After the notice of appeal was filed by Watts, he was released from ISP, and is no longer confined in that institution or in any other institution operated by the State of Iowa. His release has mooted his claims for declaratory and injunctive relief but has not mooted his claim for monetary damages.
In passing upon the defendants' motion for summary judgment the district court was required, and we are required, to view the case in the light most favorable to Watts and to give him the benefit of all inferences in his favor that reasonably may be drawn from the evidence. Moreover, even though the facts in a case may be undisputed, it does not necessarily follow that summary judgment under Rule 56 is appropriate; the court must still consider the legal questions raised by the undisputed facts. See Stifel, Nicolaus & Co. v. Dain, Kalman & Quail, Inc., 578 F.2d 1256, 1263 (8th Cir. 1978), and cases cited.
We have carefully considered the record before us, and we affirm without difficulty the action of the district court in granting summary judgment against Watts and dismissing his complaint.
First, let us point out that there are three things that this case does not involve. It does not involve the right of an inmate of a prison or jail to have access to the federal courts to seek relief from his imprisonment or from the conditions thereof. That right has been established since the decision of the Supreme Court in Ex parte Hull, 312 U.S. 546, 61 S. Ct. 640, 85 L. Ed. 1034 (1941). Neither does the case involve the right of an inmate to have the assistance of another inmate in gaining access to the courts for the redress of grievances where those who have the former inmate in charge have not otherwise provided him with legal assistance or made more conventional legal assistance available to him. Johnson v. Avery, 393 U.S. 483, 89 S. Ct. 747, 21 L. Ed. 2d 718 (1969); Finney v. Arkansas Bd. of Correction, 505 F.2d 194, 213 (8th Cir. 1974); Finney v. Hutto, 410 F. Supp. 251, 262-63 (E.D. Ark. 1976), aff'd, 548 F.2d 740 (8th Cir. 1977), aff'd, 437 U.S. 678, 98 S. Ct. 2565, 57 L. Ed. 2d 522 (1978). Finally, the case presents no question as to constitutional deprivations, if any, that the plaintiff, Dee, may have sustained while confined in ISMF or thereafter.
All that we are concerned with here is whether the individual plaintiff, Watts, suffered a personal deprivation of federally protected rights which entitles him to an award of monetary damages against any of the defendants.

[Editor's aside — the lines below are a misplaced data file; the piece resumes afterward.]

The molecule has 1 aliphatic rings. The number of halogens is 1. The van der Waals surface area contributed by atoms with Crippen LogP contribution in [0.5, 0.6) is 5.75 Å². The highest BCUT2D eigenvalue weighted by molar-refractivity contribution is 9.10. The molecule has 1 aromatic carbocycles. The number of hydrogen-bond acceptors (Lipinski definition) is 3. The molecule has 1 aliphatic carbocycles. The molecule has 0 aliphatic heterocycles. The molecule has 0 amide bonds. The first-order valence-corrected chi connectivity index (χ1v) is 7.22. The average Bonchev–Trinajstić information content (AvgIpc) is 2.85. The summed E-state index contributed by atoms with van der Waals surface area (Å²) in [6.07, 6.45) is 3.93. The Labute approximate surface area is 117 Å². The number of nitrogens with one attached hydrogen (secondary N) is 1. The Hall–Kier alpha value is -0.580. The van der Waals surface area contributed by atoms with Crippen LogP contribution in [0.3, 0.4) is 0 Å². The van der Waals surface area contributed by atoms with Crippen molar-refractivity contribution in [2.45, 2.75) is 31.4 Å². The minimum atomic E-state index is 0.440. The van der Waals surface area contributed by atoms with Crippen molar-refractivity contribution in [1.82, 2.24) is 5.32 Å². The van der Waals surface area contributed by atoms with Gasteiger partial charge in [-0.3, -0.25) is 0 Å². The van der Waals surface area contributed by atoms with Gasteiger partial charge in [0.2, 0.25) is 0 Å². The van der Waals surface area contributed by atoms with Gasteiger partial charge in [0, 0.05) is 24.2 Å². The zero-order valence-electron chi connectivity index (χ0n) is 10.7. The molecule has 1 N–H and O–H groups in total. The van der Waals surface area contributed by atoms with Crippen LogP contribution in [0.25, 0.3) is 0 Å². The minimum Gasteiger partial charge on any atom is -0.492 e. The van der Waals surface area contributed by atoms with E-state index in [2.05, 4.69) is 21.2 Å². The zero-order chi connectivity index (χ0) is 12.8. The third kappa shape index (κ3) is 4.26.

In resisting the claim of Watts the defendants advance the basic contention that while an inmate of a prison who has no other access to legal assistance has a constitutional right to the services of an inmate writ writer, Johnson v. Avery, supra, the writ writer has no reciprocal constitutional right to provide the service.
That contention certainly has arguable validity, but the district court did not base its decision upon it, nor do we.3 In our opinion the claim of Watts for an award of damages against the several defendants ultimately named in the case is simply insubstantial.
What happened was that after Dee was transferred to ISMF, he and Watts undertook surreptitiously to correspond with each other with respect to the petition that Dee had pending in the sentencing court. In engaging in this surreptitious correspondence Dee and Watts used intermediaries including the wife of Watts. Apparently some of the communications passed unintercepted, but at least one or two letters from Watts to Dee were intercepted at ISMF and at least one communication from Dee to Watts was intercepted at ISP.
As a result of the interceptions, Dee sustained a loss of two days good time, and Watts was reprimanded and warned that if he persisted in trying to communicate with convicts in other Iowa institutions in violation of prison rules, he would lose all of his communications privileges. A claim for damages, whether actual or punitive, or both based on the fourteenth amendment cannot successfully be bottomed on so frail a foundation.4
We recognize that today under ruling judicial decisions the inmates of prisons have a constitutionally protected right to reasonable correspondence with persons in the outside world. Procunier v. Martinez, 416 U.S. 396, 94 S. Ct. 1800, 40 L. Ed. 2d 224 (1974). And that right was discussed in some detail in the opinion of this court in Finney v. Arkansas Bd. of Correction, supra, 505 F.2d at 210-12. That right, however, is not untrammeled. It is subject to reasonable and necessary restrictions properly geared to legitimate institutional interests. Finney v. Arkansas Bd. of Correction, supra, 505 F.2d at 210-11.5